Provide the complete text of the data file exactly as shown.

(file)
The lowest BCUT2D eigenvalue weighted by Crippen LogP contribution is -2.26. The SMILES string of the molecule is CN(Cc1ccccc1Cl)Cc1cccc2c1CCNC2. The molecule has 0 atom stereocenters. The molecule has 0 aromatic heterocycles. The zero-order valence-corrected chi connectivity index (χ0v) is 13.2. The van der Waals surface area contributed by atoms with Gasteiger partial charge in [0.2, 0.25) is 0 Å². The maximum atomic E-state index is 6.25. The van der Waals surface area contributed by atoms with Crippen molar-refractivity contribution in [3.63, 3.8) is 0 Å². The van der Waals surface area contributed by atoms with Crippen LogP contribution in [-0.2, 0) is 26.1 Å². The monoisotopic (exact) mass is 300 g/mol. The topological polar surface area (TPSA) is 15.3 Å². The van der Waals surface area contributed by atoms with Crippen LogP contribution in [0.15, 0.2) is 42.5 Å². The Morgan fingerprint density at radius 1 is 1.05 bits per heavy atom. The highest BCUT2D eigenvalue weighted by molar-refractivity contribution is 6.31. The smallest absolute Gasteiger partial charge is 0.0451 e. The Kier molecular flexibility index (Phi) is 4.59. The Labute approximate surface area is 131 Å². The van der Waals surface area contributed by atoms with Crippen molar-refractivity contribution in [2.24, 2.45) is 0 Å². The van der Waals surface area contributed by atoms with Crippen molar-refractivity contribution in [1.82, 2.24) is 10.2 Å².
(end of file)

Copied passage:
The lowest BCUT2D eigenvalue weighted by Crippen LogP contribution is -2.26. The SMILES string of the molecule is CN(Cc1ccccc1Cl)Cc1cccc2c1CCNC2. The molecule has 0 atom stereocenters. The molecule has 0 aromatic heterocycles. The zero-order valence-corrected chi connectivity index (χ0v) is 13.2. The van der Waals surface area contributed by atoms with Gasteiger partial charge in [0.2, 0.25) is 0 Å². The maximum atomic E-state index is 6.25. The van der Waals surface area contributed by atoms with Crippen molar-refractivity contribution in [3.63, 3.8) is 0 Å². The van der Waals surface area contributed by atoms with Crippen LogP contribution in [-0.2, 0) is 26.1 Å². The monoisotopic (exact) mass is 300 g/mol. The topological polar surface area (TPSA) is 15.3 Å². The van der Waals surface area contributed by atoms with Crippen LogP contribution in [0.15, 0.2) is 42.5 Å². The Morgan fingerprint density at radius 1 is 1.05 bits per heavy atom. The highest BCUT2D eigenvalue weighted by molar-refractivity contribution is 6.31. The smallest absolute Gasteiger partial charge is 0.0451 e. The Kier molecular flexibility index (Phi) is 4.59. The Labute approximate surface area is 131 Å². The van der Waals surface area contributed by atoms with Crippen molar-refractivity contribution in [2.24, 2.45) is 0 Å². The van der Waals surface area contributed by atoms with Crippen molar-refractivity contribution in [1.82, 2.24) is 10.2 Å².